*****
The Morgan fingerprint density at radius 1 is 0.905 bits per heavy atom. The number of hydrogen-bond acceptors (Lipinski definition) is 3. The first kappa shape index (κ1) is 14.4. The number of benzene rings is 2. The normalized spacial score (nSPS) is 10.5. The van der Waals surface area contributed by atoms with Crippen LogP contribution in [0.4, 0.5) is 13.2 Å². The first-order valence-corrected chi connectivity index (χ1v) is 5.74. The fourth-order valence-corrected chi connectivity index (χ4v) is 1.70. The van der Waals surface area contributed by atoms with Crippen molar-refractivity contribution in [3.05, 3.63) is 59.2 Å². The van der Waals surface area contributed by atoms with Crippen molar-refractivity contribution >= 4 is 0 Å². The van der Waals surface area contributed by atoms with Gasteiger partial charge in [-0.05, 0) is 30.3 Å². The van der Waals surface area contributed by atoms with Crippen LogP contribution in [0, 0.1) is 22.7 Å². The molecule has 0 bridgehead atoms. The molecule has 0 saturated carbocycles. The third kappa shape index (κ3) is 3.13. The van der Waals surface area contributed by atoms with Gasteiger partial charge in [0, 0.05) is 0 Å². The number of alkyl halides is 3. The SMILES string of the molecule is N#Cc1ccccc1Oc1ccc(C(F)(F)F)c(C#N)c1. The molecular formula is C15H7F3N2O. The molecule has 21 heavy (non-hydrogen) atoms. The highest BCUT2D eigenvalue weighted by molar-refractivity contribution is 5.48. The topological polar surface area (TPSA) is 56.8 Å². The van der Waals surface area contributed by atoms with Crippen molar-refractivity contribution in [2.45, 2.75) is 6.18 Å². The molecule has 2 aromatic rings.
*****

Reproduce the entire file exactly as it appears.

The Morgan fingerprint density at radius 1 is 0.905 bits per heavy atom. The number of hydrogen-bond acceptors (Lipinski definition) is 3. The first kappa shape index (κ1) is 14.4. The number of benzene rings is 2. The normalized spacial score (nSPS) is 10.5. The van der Waals surface area contributed by atoms with Crippen LogP contribution in [0.4, 0.5) is 13.2 Å². The first-order valence-corrected chi connectivity index (χ1v) is 5.74. The fourth-order valence-corrected chi connectivity index (χ4v) is 1.70. The van der Waals surface area contributed by atoms with Crippen molar-refractivity contribution in [3.05, 3.63) is 59.2 Å². The van der Waals surface area contributed by atoms with Crippen molar-refractivity contribution >= 4 is 0 Å². The van der Waals surface area contributed by atoms with Gasteiger partial charge in [-0.05, 0) is 30.3 Å². The van der Waals surface area contributed by atoms with Crippen LogP contribution in [0, 0.1) is 22.7 Å². The molecule has 0 bridgehead atoms. The molecule has 0 saturated carbocycles. The third kappa shape index (κ3) is 3.13. The van der Waals surface area contributed by atoms with Gasteiger partial charge in [0, 0.05) is 0 Å². The number of alkyl halides is 3. The SMILES string of the molecule is N#Cc1ccccc1Oc1ccc(C(F)(F)F)c(C#N)c1. The molecular formula is C15H7F3N2O. The molecule has 21 heavy (non-hydrogen) atoms. The highest BCUT2D eigenvalue weighted by molar-refractivity contribution is 5.48. The topological polar surface area (TPSA) is 56.8 Å². The van der Waals surface area contributed by atoms with Crippen molar-refractivity contribution in [2.45, 2.75) is 6.18 Å². The molecule has 2 aromatic rings.